Answer: It couldn’t happen. It would be impossible to overdose once you lost all motor control, which includes the capability of holding the bud to your mouth. In other words, passing out at a party and waking up wearing a diaper and baby bonnet is the body’s way of saying, you over did it, so now I’m going to put you out before you do any more damage to yourself.

7. Could flatulence, if allowed to build-up, create the equivalent destructive energy of an atomic bomb?

Answer: Absolutely. If a man farted consistently for six years and nine months, releasing it upon the earth’s surface along with a lit match, its properties would theoretically contain the same devastating capabilities of a weapon of mass destruction.

And finally…

Bonus Question – How many sexual deviants would it take to screw in a single light bulb?

Answer: Only one, but it would take the entire cast of “Grey’s Anatomy” to fish it back out… (Badum-dumb)

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Top 5 Reasons to Rent All of Your Textbooks

With back to school time upon us, here are some great reasons to reconsider purchasing those necessary textbooks and opting to rent them instead.

1. Renting textbooks is cheaper

Renting your textbooks can save you up to 80% of the cost of the book. This means that if you rent just one textbook this semester, you’ll save about $80 – $100. Think about all of the things you can use that $80 on instead of your textbooks. Eighty dollars can get you 53 cans of Pabst Blue Ribbon, 3 pedicures or 1 Olympus digital camera! If you rented 7 textbooks this academic year, you would save enough money to buy yourself a brand new Toshiba laptop. That seems like a better investment of your money!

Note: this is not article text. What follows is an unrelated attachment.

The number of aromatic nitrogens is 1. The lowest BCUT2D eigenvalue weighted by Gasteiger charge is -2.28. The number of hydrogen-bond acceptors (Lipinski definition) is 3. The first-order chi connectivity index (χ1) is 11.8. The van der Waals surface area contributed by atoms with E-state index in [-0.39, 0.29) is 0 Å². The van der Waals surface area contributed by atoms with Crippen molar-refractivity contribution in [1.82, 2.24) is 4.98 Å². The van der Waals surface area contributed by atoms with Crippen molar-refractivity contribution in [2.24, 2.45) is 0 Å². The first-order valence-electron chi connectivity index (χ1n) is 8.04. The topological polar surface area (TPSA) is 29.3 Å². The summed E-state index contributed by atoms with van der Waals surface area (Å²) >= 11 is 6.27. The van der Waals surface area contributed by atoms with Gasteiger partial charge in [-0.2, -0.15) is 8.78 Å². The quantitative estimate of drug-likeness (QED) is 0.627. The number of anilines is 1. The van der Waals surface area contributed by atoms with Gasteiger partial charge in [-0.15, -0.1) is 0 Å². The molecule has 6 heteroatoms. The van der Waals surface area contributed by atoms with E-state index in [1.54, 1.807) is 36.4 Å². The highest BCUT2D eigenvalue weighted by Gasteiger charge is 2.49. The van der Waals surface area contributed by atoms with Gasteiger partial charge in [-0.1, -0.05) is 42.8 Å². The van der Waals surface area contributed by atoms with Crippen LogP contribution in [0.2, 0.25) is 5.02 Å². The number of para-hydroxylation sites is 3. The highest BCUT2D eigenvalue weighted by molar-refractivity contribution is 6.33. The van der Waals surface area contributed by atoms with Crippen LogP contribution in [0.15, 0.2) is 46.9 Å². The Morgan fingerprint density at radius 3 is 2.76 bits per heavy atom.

2. Renting is more sustainable

When you rent your textbooks, fewer resources are consumed, which results in less landfill. The fewer new textbooks in circulation, the less trees needed to make the books. At BookRenter. We don’t have a central warehouse where we keep all the books. We use our intelligent supply chain that means the books take the shortest distance possible to reach the student. It’s faster and it keeps our carbon footprint low!

3. Renting is more convenient

When you rent your textbooks, you avoid having to deal with buyback at the end of the semester or getting stuck with the book if the bookstore won’t buy it back. Plus, BookRenter has locations at over 500 college campuses around the country so you can rent directly from your college store.

4. Rentiing is risk-free

If you drop a class within the first 3 weeks, don’t fret having to deal with your textbooks. Simply return it within 21 days for a complete refund. At any point throughout the semester or quarter, you can decide to buy the book if you need it. You will never pay more than the value of the book and the money you paid to rent it goes towards the price of the book.

5. Renting helps people in your community!

Websites like BookRenter donate children’s books every time an order is placed on the site. Fueling learning through literacy is an important cause, and BookRenter is dedicated to placing books into the hands of children. We’ve donated over 75,000 books, and that number grows each day. Do something good for the community while you save a bunch of money for yourself!